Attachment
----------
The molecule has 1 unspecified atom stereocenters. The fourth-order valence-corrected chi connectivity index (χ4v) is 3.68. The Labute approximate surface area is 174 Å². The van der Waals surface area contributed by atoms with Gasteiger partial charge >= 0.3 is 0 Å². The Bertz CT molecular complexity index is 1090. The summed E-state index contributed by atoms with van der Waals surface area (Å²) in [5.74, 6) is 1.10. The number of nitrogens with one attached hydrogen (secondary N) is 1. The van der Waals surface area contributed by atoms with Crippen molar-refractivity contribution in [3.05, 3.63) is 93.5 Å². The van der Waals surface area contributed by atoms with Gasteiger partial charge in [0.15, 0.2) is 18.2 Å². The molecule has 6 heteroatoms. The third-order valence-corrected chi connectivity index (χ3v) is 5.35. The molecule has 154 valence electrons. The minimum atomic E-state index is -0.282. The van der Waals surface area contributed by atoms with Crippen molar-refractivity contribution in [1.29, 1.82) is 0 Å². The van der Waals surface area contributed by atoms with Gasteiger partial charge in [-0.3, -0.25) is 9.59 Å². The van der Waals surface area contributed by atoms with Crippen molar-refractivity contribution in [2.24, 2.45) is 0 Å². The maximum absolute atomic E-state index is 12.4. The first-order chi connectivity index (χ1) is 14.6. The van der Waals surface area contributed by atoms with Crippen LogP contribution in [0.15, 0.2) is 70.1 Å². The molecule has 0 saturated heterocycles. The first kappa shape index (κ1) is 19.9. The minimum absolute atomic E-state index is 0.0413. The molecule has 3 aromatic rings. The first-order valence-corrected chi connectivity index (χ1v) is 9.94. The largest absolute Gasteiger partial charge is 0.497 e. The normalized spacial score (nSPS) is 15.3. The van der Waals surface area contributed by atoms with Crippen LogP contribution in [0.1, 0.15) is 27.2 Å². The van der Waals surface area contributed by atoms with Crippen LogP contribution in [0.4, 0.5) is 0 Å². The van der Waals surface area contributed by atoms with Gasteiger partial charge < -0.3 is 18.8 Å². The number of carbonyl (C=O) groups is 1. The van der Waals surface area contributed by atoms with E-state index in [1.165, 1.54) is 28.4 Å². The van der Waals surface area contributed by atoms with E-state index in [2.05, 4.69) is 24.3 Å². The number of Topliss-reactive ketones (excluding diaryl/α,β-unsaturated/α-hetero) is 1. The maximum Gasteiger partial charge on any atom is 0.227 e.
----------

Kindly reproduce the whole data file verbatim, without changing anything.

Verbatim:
The molecule has 1 unspecified atom stereocenters. The fourth-order valence-corrected chi connectivity index (χ4v) is 3.68. The Labute approximate surface area is 174 Å². The van der Waals surface area contributed by atoms with Gasteiger partial charge >= 0.3 is 0 Å². The Bertz CT molecular complexity index is 1090. The summed E-state index contributed by atoms with van der Waals surface area (Å²) in [5.74, 6) is 1.10. The number of nitrogens with one attached hydrogen (secondary N) is 1. The van der Waals surface area contributed by atoms with Crippen molar-refractivity contribution in [3.05, 3.63) is 93.5 Å². The van der Waals surface area contributed by atoms with Gasteiger partial charge in [0.15, 0.2) is 18.2 Å². The molecule has 6 heteroatoms. The third-order valence-corrected chi connectivity index (χ3v) is 5.35. The molecule has 154 valence electrons. The minimum atomic E-state index is -0.282. The van der Waals surface area contributed by atoms with Crippen molar-refractivity contribution in [1.29, 1.82) is 0 Å². The van der Waals surface area contributed by atoms with Gasteiger partial charge in [-0.3, -0.25) is 9.59 Å². The van der Waals surface area contributed by atoms with Crippen molar-refractivity contribution in [2.24, 2.45) is 0 Å². The maximum absolute atomic E-state index is 12.4. The first-order chi connectivity index (χ1) is 14.6. The van der Waals surface area contributed by atoms with Crippen LogP contribution in [0.15, 0.2) is 70.1 Å². The molecule has 0 saturated heterocycles. The first kappa shape index (κ1) is 19.9. The minimum absolute atomic E-state index is 0.0413. The molecule has 3 aromatic rings. The first-order valence-corrected chi connectivity index (χ1v) is 9.94. The largest absolute Gasteiger partial charge is 0.497 e. The normalized spacial score (nSPS) is 15.3. The van der Waals surface area contributed by atoms with Crippen LogP contribution in [0.1, 0.15) is 27.2 Å². The van der Waals surface area contributed by atoms with Crippen LogP contribution in [0.4, 0.5) is 0 Å². The van der Waals surface area contributed by atoms with Gasteiger partial charge < -0.3 is 18.8 Å². The number of carbonyl (C=O) groups is 1. The van der Waals surface area contributed by atoms with E-state index in [1.165, 1.54) is 28.4 Å². The van der Waals surface area contributed by atoms with E-state index in [2.05, 4.69) is 24.3 Å². The number of Topliss-reactive ketones (excluding diaryl/α,β-unsaturated/α-hetero) is 1. The maximum Gasteiger partial charge on any atom is 0.227 e.